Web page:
The operational level of war and the operational art are key concepts of military doctrine and consequently form important areas of study in staff colleges and war colleges around the world. To stimulate discussion and debate about these important ideas, authors from the Defence Studies Department, Kings College London, are exploring the continued use and relevance of these concepts.
In the first article via Defence in Depth, Dr Stuart Griffin argues that both operational art and the operational level of war are still relevant. He concludes that we do need a new understanding of campaigning; of the relationships between tactics and strategy; of the very utility of military force: but he states that we also need to acknowledge the possibility that operational art and the operational level will be every bit as important in modern day as it was in the past.
Dr Griffith’s article is a rebuttal piece to another article by Dr Robert Foley which argues the case that these concepts are no longer relevant in the study of the profession of arms. He argues that the recognition of the limited utility of Operational art and the operational level of war is already implicit in the recent operational decisions, such as the decision by some to send only handfuls of troops to participate in the NATO-ISAF mission in Afghanistan. He suggests that we need to explore and understand better the direct links between tactical actions and strategy and we need to stop trying to fool ourselves into thinking that there is a zone in which the military operates all on its own.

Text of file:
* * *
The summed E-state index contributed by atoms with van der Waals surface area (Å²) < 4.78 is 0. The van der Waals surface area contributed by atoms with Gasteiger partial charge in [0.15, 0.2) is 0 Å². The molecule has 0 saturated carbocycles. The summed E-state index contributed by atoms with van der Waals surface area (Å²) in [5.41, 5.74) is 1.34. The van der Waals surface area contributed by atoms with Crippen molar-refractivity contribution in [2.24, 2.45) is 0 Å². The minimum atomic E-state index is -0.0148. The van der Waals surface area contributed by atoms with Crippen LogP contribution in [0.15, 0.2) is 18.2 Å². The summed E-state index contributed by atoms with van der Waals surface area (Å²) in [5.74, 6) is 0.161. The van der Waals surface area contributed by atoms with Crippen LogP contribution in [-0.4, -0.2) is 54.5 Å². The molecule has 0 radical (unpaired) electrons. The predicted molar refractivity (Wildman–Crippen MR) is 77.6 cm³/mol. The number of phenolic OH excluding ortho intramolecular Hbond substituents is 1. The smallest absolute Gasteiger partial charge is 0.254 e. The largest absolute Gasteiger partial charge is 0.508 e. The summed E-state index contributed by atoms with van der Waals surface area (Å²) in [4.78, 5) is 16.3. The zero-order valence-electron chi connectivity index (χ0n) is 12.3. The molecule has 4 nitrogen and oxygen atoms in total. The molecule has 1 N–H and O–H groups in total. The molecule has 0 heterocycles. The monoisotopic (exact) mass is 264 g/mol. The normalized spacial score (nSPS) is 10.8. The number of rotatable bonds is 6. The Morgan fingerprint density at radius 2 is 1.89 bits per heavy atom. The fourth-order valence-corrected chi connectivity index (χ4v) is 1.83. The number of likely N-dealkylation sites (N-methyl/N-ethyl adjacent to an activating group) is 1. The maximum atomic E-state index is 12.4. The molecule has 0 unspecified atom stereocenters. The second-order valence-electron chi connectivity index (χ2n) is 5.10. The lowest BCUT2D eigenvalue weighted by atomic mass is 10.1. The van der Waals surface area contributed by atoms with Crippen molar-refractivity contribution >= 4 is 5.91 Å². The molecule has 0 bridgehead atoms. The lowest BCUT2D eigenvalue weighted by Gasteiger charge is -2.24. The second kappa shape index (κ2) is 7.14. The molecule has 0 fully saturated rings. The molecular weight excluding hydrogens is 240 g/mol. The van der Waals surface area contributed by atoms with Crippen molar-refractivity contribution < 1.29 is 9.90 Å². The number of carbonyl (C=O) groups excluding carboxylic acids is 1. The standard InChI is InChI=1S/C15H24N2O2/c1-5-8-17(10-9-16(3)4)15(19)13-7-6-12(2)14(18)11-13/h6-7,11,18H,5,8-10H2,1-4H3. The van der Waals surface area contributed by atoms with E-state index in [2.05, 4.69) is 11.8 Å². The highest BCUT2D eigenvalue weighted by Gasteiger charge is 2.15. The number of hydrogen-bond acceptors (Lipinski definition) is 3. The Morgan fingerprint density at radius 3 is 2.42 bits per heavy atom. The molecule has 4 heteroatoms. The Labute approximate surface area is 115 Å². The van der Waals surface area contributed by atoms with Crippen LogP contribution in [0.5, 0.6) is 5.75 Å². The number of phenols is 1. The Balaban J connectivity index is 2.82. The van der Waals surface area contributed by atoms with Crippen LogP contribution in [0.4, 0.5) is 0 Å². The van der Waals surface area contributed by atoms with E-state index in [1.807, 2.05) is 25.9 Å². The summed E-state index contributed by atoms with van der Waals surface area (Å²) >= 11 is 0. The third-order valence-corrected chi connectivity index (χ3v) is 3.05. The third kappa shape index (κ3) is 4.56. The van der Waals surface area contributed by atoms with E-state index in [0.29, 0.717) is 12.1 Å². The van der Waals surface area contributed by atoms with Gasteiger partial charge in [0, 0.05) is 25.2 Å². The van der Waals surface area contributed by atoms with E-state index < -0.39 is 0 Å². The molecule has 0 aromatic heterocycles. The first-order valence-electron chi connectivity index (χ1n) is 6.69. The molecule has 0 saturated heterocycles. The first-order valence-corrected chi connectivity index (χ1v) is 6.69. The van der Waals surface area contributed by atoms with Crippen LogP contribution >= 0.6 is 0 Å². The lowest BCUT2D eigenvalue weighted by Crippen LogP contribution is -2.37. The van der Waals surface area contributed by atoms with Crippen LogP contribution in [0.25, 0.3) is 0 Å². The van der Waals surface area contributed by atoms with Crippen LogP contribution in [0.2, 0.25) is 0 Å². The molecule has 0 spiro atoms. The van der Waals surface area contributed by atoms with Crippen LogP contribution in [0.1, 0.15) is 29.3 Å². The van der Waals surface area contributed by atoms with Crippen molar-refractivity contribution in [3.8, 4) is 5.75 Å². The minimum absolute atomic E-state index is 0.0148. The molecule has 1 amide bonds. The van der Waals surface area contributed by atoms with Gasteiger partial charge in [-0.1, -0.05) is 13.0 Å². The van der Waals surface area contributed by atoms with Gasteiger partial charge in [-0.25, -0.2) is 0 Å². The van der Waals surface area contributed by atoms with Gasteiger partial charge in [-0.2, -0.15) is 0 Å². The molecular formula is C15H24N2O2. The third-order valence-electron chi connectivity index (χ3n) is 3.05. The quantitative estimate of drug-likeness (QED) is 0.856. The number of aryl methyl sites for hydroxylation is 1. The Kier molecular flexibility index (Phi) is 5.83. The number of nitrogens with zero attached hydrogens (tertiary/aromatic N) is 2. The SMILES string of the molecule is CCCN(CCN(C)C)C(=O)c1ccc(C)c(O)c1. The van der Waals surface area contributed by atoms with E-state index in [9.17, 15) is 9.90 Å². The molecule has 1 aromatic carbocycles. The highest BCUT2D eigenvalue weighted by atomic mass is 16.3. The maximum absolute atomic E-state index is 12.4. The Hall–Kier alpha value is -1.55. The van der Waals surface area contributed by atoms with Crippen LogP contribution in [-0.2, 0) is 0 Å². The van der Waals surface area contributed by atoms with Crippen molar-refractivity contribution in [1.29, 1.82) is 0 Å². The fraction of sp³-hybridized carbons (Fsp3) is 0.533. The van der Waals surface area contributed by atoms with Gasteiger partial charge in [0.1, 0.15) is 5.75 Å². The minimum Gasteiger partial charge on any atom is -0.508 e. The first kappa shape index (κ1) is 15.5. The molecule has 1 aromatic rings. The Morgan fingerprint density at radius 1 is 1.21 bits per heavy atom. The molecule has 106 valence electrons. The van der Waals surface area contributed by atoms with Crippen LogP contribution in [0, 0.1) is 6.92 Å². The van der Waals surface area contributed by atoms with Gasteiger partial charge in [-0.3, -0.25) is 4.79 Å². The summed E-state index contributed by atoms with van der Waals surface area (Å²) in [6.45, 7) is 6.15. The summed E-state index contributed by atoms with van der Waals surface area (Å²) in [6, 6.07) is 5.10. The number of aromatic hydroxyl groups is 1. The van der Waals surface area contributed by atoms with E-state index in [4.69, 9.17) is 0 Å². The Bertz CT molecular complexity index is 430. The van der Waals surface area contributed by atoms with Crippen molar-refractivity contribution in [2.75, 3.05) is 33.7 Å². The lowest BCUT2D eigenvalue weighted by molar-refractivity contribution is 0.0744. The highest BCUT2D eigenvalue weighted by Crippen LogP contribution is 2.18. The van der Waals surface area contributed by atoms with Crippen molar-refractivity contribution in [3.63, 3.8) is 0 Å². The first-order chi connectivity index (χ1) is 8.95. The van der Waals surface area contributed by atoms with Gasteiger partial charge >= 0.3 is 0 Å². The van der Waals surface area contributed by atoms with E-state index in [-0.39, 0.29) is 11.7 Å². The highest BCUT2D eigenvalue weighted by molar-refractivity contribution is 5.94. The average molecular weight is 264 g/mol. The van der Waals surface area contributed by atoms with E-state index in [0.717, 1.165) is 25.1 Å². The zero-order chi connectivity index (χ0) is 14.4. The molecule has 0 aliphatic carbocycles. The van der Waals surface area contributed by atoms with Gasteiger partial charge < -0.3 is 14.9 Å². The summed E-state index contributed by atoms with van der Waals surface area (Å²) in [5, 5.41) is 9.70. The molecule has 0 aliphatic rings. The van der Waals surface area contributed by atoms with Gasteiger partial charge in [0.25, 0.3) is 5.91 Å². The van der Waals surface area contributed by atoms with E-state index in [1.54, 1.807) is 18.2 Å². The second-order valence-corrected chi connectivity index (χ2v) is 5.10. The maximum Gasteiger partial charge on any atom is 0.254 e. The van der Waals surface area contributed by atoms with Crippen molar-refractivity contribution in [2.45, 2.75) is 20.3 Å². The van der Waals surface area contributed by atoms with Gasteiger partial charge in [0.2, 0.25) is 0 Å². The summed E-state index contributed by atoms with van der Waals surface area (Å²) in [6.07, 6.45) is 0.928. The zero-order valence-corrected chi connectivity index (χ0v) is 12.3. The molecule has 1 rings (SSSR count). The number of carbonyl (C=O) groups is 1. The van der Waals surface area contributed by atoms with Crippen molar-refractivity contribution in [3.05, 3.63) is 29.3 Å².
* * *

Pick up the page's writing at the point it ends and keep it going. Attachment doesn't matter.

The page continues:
Have a read of both articles. Once you’ve read both sides of the argument, let us know which side of the fence you’re on. Do you agree Operational art and the operational level of war are still relevant, or do you think they are outdated concepts?